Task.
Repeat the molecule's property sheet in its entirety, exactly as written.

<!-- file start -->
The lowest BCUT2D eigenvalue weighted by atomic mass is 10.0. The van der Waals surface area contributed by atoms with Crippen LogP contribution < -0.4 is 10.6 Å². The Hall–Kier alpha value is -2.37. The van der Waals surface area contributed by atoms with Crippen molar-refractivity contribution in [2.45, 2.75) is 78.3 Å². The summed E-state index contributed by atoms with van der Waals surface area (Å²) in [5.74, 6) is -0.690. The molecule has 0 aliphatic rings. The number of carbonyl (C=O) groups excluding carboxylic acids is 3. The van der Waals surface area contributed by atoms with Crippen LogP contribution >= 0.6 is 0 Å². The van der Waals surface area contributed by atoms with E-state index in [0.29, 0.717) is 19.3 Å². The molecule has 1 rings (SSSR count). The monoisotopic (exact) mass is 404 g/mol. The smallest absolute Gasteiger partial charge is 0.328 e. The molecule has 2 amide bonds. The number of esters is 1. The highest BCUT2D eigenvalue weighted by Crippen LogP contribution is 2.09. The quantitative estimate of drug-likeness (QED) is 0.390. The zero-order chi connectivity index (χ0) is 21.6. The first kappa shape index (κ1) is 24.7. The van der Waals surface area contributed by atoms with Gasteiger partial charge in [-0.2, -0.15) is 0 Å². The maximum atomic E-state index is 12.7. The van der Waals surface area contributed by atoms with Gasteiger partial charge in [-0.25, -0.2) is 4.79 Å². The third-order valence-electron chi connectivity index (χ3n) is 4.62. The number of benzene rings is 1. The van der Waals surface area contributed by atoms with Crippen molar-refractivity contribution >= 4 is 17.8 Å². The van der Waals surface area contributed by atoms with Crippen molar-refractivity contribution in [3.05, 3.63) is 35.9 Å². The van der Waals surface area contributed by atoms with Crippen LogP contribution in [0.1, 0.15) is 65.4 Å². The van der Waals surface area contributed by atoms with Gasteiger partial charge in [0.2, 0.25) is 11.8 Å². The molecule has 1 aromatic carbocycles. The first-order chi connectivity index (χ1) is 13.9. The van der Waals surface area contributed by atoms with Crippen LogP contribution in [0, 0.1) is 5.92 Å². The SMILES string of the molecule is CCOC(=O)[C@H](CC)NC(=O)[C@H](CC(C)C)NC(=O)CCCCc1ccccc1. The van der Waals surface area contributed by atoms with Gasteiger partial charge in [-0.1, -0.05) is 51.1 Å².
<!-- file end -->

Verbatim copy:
The lowest BCUT2D eigenvalue weighted by atomic mass is 10.0. The van der Waals surface area contributed by atoms with Crippen LogP contribution < -0.4 is 10.6 Å². The Hall–Kier alpha value is -2.37. The van der Waals surface area contributed by atoms with Crippen molar-refractivity contribution in [2.45, 2.75) is 78.3 Å². The summed E-state index contributed by atoms with van der Waals surface area (Å²) in [5.74, 6) is -0.690. The molecule has 0 aliphatic rings. The number of carbonyl (C=O) groups excluding carboxylic acids is 3. The van der Waals surface area contributed by atoms with Crippen LogP contribution >= 0.6 is 0 Å². The van der Waals surface area contributed by atoms with E-state index in [0.29, 0.717) is 19.3 Å². The molecule has 1 rings (SSSR count). The monoisotopic (exact) mass is 404 g/mol. The smallest absolute Gasteiger partial charge is 0.328 e. The molecule has 2 amide bonds. The number of esters is 1. The highest BCUT2D eigenvalue weighted by Crippen LogP contribution is 2.09. The quantitative estimate of drug-likeness (QED) is 0.390. The zero-order chi connectivity index (χ0) is 21.6. The first kappa shape index (κ1) is 24.7. The van der Waals surface area contributed by atoms with Gasteiger partial charge in [-0.2, -0.15) is 0 Å². The maximum atomic E-state index is 12.7. The van der Waals surface area contributed by atoms with Gasteiger partial charge in [-0.25, -0.2) is 4.79 Å². The third-order valence-electron chi connectivity index (χ3n) is 4.62. The number of benzene rings is 1. The van der Waals surface area contributed by atoms with Crippen molar-refractivity contribution >= 4 is 17.8 Å². The van der Waals surface area contributed by atoms with Crippen molar-refractivity contribution in [3.05, 3.63) is 35.9 Å². The van der Waals surface area contributed by atoms with Crippen LogP contribution in [0.1, 0.15) is 65.4 Å². The van der Waals surface area contributed by atoms with Gasteiger partial charge in [0.2, 0.25) is 11.8 Å². The molecule has 1 aromatic carbocycles. The first-order chi connectivity index (χ1) is 13.9. The van der Waals surface area contributed by atoms with Crippen LogP contribution in [0, 0.1) is 5.92 Å². The SMILES string of the molecule is CCOC(=O)[C@H](CC)NC(=O)[C@H](CC(C)C)NC(=O)CCCCc1ccccc1. The van der Waals surface area contributed by atoms with Gasteiger partial charge in [-0.1, -0.05) is 51.1 Å².